A New Approach to The Architectural Design of Jail Facilities

By Henry Pittner

The current carceral justice system in the United States of punishment and punitive practices has resulted in the country leading the world with more than 735,000 people in custody at county-run jails, according to a 2021 Pew Research Center report. Although jail design has evolved through the years from linear/intermittent supervision to podular/remote supervision and podular/direct supervision, both of which prioritize safety and security, the environments created maintain the carceral ethos, resulting in spaces that can be physically and psychologically harmful.

Standard jail configurations typically have bad acoustics, little privacy, limited daylighting with no views to the outside, harsh artificial lighting, few colors, hard materials like concrete and concrete block, and institutional furnishings in fixed configurations that are not conducive to social activities. On top of that, the unsafe living conditions created by overcrowding, obsolete facility design and atypical patterns of living and interacting are inherently damaging to the mental health of both inmates and staff.

A post-carceral future in the jail is about shifting to a new paradigm – from punishing and punitive to healing and restorative, with the goal of reinforcing the dignity and human worth of each resident.

In designing a new facility or improving an existing jail, a full range of environmental factors should be considered to prioritize the well-being of all building occupants, including inmates, while maintaining safety and security:

Smaller Housing Units

  • Increasingly, jurisdictions are moving away from large housing units in favor of smaller ones that are easier to manage. Previous configurations of 32, 48 or 60 beds do not allow for adequate classification or separations and can result in significant negative effects. Under the new model, housing units are designed to accommodate 10-15 people, all of whom are carefully classified to meet compatibility and separation requirements while providing more intensive program opportunities.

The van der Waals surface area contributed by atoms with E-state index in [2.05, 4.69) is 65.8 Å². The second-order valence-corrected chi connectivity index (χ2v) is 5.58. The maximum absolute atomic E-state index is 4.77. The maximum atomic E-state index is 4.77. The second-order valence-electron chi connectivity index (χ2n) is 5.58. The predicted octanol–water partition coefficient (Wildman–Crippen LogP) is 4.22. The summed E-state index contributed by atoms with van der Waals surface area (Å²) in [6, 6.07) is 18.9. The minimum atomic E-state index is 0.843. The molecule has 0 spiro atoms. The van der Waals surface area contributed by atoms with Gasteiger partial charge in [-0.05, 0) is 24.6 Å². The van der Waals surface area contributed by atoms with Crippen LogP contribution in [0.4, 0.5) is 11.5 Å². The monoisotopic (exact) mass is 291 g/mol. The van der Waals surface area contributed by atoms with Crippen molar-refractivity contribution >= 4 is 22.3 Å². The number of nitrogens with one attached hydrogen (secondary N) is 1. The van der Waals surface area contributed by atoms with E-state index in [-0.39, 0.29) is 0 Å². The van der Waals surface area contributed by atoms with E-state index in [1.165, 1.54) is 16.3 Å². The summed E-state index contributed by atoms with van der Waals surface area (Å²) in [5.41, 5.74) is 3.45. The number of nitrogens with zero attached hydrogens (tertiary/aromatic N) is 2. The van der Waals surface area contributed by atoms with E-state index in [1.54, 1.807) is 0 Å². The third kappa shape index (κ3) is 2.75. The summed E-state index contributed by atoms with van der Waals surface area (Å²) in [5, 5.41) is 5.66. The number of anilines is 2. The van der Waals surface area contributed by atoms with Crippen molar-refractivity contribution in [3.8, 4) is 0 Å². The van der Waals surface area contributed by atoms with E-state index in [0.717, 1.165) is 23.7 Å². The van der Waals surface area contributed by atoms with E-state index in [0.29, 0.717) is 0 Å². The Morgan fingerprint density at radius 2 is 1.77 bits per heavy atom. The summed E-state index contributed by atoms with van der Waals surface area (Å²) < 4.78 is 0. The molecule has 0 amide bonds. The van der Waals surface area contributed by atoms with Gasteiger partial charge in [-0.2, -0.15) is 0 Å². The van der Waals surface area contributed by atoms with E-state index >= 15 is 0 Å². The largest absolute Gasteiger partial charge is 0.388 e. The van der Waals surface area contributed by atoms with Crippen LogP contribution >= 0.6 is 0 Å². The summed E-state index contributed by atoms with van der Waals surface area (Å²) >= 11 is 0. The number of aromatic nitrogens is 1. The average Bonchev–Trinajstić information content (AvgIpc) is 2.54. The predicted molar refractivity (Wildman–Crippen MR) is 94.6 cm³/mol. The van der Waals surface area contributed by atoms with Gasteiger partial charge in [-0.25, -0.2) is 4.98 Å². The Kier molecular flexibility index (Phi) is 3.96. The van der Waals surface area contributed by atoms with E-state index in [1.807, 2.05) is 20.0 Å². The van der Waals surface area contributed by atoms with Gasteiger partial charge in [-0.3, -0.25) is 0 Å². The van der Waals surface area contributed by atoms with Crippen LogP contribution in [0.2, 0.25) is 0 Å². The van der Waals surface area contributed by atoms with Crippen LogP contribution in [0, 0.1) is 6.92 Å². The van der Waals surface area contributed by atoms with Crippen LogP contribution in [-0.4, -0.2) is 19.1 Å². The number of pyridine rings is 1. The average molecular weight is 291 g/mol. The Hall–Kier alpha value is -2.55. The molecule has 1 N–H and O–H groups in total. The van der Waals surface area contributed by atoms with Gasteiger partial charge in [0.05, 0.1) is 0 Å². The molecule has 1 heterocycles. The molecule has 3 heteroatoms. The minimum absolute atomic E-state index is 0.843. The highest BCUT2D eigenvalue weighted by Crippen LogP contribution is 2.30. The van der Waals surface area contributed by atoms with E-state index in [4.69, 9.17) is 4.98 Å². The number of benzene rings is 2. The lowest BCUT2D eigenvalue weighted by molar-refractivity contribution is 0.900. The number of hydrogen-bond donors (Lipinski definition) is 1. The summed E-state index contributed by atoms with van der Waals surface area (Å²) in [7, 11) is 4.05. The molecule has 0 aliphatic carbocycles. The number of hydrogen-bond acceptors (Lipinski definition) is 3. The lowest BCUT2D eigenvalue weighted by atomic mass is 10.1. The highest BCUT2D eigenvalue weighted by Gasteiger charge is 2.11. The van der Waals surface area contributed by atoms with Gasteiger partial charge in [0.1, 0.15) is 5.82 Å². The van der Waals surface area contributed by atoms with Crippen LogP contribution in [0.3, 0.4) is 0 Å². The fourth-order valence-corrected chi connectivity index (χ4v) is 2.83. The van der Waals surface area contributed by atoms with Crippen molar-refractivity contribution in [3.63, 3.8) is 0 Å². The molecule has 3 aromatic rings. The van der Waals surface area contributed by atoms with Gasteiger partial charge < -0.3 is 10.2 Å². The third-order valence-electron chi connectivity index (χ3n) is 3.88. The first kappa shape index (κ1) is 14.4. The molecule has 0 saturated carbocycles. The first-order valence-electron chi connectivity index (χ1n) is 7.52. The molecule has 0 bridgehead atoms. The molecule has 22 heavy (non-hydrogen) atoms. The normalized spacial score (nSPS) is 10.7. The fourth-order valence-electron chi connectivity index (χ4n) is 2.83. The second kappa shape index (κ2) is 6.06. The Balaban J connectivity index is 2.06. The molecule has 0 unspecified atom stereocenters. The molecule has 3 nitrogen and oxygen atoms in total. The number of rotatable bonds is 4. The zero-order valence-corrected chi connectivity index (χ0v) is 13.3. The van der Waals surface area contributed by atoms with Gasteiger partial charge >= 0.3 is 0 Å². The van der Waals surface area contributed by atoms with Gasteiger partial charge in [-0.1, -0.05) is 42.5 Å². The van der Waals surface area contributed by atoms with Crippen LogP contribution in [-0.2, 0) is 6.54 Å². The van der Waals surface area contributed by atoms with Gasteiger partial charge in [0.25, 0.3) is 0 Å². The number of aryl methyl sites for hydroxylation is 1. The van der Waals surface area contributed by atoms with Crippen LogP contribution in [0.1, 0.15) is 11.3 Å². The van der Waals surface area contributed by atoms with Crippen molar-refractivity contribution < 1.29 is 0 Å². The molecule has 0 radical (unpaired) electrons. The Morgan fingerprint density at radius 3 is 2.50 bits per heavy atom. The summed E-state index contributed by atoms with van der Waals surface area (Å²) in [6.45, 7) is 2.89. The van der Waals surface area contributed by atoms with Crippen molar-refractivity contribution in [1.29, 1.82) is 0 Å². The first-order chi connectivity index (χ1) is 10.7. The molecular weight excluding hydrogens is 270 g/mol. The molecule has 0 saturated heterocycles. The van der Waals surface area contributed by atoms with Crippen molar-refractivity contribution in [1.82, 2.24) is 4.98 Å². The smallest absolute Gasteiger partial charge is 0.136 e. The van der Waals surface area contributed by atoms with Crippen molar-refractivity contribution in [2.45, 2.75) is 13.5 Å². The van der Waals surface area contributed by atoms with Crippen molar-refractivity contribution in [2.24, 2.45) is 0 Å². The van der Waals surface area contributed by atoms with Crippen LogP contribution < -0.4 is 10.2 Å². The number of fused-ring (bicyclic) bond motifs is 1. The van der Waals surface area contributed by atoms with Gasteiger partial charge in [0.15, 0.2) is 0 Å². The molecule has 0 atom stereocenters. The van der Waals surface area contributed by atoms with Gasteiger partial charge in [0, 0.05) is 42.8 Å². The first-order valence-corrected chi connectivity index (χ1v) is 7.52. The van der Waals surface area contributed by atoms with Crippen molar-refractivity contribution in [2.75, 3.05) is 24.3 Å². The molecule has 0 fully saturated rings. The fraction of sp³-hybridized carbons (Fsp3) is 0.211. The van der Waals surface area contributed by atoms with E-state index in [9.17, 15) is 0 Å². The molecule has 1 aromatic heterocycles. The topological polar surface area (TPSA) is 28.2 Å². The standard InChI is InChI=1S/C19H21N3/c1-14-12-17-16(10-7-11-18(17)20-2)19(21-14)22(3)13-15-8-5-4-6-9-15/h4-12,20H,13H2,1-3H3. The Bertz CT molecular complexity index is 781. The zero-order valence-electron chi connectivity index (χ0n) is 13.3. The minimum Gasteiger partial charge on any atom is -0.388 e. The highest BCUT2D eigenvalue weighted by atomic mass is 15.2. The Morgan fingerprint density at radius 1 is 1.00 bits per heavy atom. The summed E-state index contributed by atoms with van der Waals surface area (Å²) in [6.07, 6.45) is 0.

• An example of this type of change is occurring in a 200-bed facility in Minnesota. It currently has two 60-bed housing units and six special management units that range in size from six to 31 beds, providing as many as 16 total separations. For the same capacity, the new jail solution designed by my firm, BKV Group, provides 20 housing units of 10 beds each, allowing for 40 separation opportunities. Immediately adjacent to each dayroom are additional spaces for interviews and programs allowing for more interaction.

Indoor/Outdoor Connectivity

  • Prioritizing indoor/outdoor connectivity has been shown to be restorative for persons in custody. In fostering the human-nature relationship, it can provide cognitive benefits and improvement in emotional well-being and overall mental health.
  • The outdoor space should be connected to the dayroom and include a series of sensory experiences that usually are not afforded to inmates – for example, breathing in fresh air, feeling the heat of the summer sun or coolness of a spring or autumn breeze, seeing how landscaping changes with each season, and hearing birds and other sounds of nature – all within a secure setting.

Enhanced Dayroom Space

  • The dayroom, where inmates spend the majority of their waking hours, should act as an open-plan concept with communal dining and living areas that provide multiple settings for use throughout the day, mirroring life outside of the facility.